Culture

Why I left Hillsong, Justin Bieber’s beloved evangelical church

The celebrity-filled church pushes retrograde values on its parishioners.
Culture

Why I left Hillsong, Justin Bieber’s beloved evangelical church

The celebrity-filled church pushes retrograde values on its parishioners.

I’ll never forget when my friend Andrew brought me to my first Hillsong Church service in the winter of 2013. We were both sophomores at Manhattan College, where I slowly started to push away the Christian faith I grew up with. By the time I went to Hillsong, I considered myself agnostic.

Andrew (not his real name) had been inviting me to this “hip” church that he joined years ago. Knowing that I had strayed from religion and was also dealing with mental-health issues, he insisted that Hillsong could really “save” me. Twice a week, he went downtown to Irving Plaza, where the church held services on Wednesdays and Sundays. I was initially hesitant to go with him, but was in such a dark place that I eventually gave in.

Walking into Irving Plaza’s 1,200-person arena that day, I was pushed into a mosh pit of hipsters. They looked extraterrestrial with their hands floating in the air, singing Hillsong’s signature dream-pop-wannabe-rock tunes in unison. “You’ll get used to it,” Andrew said.

Before I knew it, I was singing along with my palms raised, too. I memorized the lyrics of “Cornerstone,” one of the church’s most popular ballads, which are recorded and sung by the church’s official band, Hillsong United. (The band has more than 1 million followers on Instagram, more than 30 million streams on Spotify, and is one main revenue stream for the church, reportedly earning about $100 million per year.)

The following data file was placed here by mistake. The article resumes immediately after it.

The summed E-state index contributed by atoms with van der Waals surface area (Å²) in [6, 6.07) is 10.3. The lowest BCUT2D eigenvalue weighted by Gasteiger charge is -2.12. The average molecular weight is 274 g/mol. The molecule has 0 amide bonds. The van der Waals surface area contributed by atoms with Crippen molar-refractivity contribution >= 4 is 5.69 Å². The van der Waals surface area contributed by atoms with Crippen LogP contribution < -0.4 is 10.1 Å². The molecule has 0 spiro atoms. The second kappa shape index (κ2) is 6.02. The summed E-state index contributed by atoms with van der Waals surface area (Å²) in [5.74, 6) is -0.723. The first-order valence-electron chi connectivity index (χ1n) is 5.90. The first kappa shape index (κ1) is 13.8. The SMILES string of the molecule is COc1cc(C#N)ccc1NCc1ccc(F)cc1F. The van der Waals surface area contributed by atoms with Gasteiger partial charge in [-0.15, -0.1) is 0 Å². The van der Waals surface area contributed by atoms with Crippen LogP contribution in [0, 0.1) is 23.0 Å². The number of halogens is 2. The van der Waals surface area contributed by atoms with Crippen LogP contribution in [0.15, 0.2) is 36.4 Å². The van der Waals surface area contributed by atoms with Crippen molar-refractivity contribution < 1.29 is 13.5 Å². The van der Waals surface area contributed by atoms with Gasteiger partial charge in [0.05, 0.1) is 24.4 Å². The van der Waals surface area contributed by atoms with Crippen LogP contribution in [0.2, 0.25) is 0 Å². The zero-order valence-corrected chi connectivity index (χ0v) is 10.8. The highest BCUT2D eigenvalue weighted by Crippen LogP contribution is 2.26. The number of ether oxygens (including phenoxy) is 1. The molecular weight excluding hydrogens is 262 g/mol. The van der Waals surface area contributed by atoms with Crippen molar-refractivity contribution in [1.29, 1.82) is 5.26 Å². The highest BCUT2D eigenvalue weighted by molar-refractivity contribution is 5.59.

Since Hillsong was founded in Sydney, Australia in 1983, the church has become an evangelical empire. Irving Plaza eventually became too small a venue for services in New York City; the church congregates every Sunday at Hammerstein Ballroom, which can hold 8,000 parishioners (thousands more attend services at the church’s 20-plus locations). Hillsong’s lead pastor in New York City, Carl Lentz, is perhaps the church’s most-famous figure. He has more than 600,000 Instagram followers and can be seen hanging out with NBA star Kyrie Irving and the newly engaged Justin Bieber and Hailey Baldwin. Bieber’s clout has been a huge bonus for Hillsong, but he’s not the only celebrity who has been involved with the church — it has been visited by sisters Jenner, Kevin Durant, Nick Jonas, Vanessa Hudgens, and Selena Gomez.

Ultimately, my problem with Hillsong wasn’t its size, its cultish atmosphere, or its reliance on celebrity relationships. It was the aspirational wealth and classism that ran rampant in the church’s community — to me, it was Evangelical elitism. Under a veneer of coolness and progressivism, the church is a retrograde institution, pushing traditional values on its wide-eyed, and often deep-pocketed, members.

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I remember one service during which a homeless man happened to be standing a few rows behind me. Pastor Carl pointed him out during the sermon to emphasize that the church opened its doors to everyone, regardless of social class, race, etc. But it was hard for me to take seriously this kind of message from Lentz, who reportedly has a net worth of $2 million and likes to flaunt his designer threads and gold chains on Instagram.

According to Cosmopolitan, Hillsong pastors do not take a “vow of poverty” — meaning they can still earn a salary and have lavish lives, compared to other parishes at which pastors are more into asceticism than conspicuous consumption. I was one of a handful of Hillsong-ers who were students and working multiple jobs, and we shared anxiety about being able to afford living in an expensive city and dedicating time to church events. Still, on weekends some of them elected to to “volunteer” at church rather than work. (I will say that Hillsong was exemplary in their mission outside the church, mostly through local initiatives like serving the Rockaway Beach community after Hurricane Sandy.)